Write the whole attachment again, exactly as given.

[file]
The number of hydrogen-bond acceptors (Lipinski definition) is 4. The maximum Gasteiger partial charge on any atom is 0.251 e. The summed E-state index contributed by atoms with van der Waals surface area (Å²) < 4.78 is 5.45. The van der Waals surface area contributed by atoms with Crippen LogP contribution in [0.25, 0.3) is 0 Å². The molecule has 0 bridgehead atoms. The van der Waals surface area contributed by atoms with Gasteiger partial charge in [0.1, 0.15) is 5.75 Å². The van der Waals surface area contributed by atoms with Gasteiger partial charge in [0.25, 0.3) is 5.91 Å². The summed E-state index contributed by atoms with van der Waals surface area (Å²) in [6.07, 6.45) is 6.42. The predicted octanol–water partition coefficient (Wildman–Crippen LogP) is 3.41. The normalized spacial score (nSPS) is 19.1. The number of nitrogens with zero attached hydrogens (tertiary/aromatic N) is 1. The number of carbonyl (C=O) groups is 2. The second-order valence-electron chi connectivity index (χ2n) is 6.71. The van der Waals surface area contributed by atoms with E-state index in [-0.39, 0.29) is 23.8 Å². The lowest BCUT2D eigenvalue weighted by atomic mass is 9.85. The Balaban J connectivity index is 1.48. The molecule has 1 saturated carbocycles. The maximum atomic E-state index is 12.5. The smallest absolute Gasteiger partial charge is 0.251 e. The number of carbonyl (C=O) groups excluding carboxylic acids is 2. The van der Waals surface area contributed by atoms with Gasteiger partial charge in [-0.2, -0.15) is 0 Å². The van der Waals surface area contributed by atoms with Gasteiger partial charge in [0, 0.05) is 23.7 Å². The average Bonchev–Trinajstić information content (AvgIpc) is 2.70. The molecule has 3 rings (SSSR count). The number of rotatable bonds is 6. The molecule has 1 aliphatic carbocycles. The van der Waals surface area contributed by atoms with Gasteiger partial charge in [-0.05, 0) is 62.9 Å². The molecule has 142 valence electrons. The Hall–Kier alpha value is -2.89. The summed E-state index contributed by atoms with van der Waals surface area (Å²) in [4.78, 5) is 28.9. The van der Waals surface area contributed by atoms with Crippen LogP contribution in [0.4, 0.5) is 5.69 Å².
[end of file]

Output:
The number of hydrogen-bond acceptors (Lipinski definition) is 4. The maximum Gasteiger partial charge on any atom is 0.251 e. The summed E-state index contributed by atoms with van der Waals surface area (Å²) < 4.78 is 5.45. The van der Waals surface area contributed by atoms with Crippen LogP contribution in [0.25, 0.3) is 0 Å². The molecule has 0 bridgehead atoms. The van der Waals surface area contributed by atoms with Gasteiger partial charge in [0.1, 0.15) is 5.75 Å². The van der Waals surface area contributed by atoms with Gasteiger partial charge in [0.25, 0.3) is 5.91 Å². The summed E-state index contributed by atoms with van der Waals surface area (Å²) in [6.07, 6.45) is 6.42. The predicted octanol–water partition coefficient (Wildman–Crippen LogP) is 3.41. The normalized spacial score (nSPS) is 19.1. The number of nitrogens with zero attached hydrogens (tertiary/aromatic N) is 1. The number of carbonyl (C=O) groups is 2. The second-order valence-electron chi connectivity index (χ2n) is 6.71. The van der Waals surface area contributed by atoms with E-state index in [-0.39, 0.29) is 23.8 Å². The lowest BCUT2D eigenvalue weighted by atomic mass is 9.85. The Balaban J connectivity index is 1.48. The molecule has 1 saturated carbocycles. The maximum atomic E-state index is 12.5. The smallest absolute Gasteiger partial charge is 0.251 e. The number of carbonyl (C=O) groups excluding carboxylic acids is 2. The van der Waals surface area contributed by atoms with Gasteiger partial charge in [-0.2, -0.15) is 0 Å². The van der Waals surface area contributed by atoms with Gasteiger partial charge in [0, 0.05) is 23.7 Å². The average Bonchev–Trinajstić information content (AvgIpc) is 2.70. The molecule has 3 rings (SSSR count). The number of rotatable bonds is 6. The molecule has 1 aliphatic carbocycles. The van der Waals surface area contributed by atoms with Gasteiger partial charge in [-0.05, 0) is 62.9 Å². The molecule has 142 valence electrons. The Hall–Kier alpha value is -2.89. The summed E-state index contributed by atoms with van der Waals surface area (Å²) in [4.78, 5) is 28.9. The van der Waals surface area contributed by atoms with Crippen LogP contribution in [0.4, 0.5) is 5.69 Å².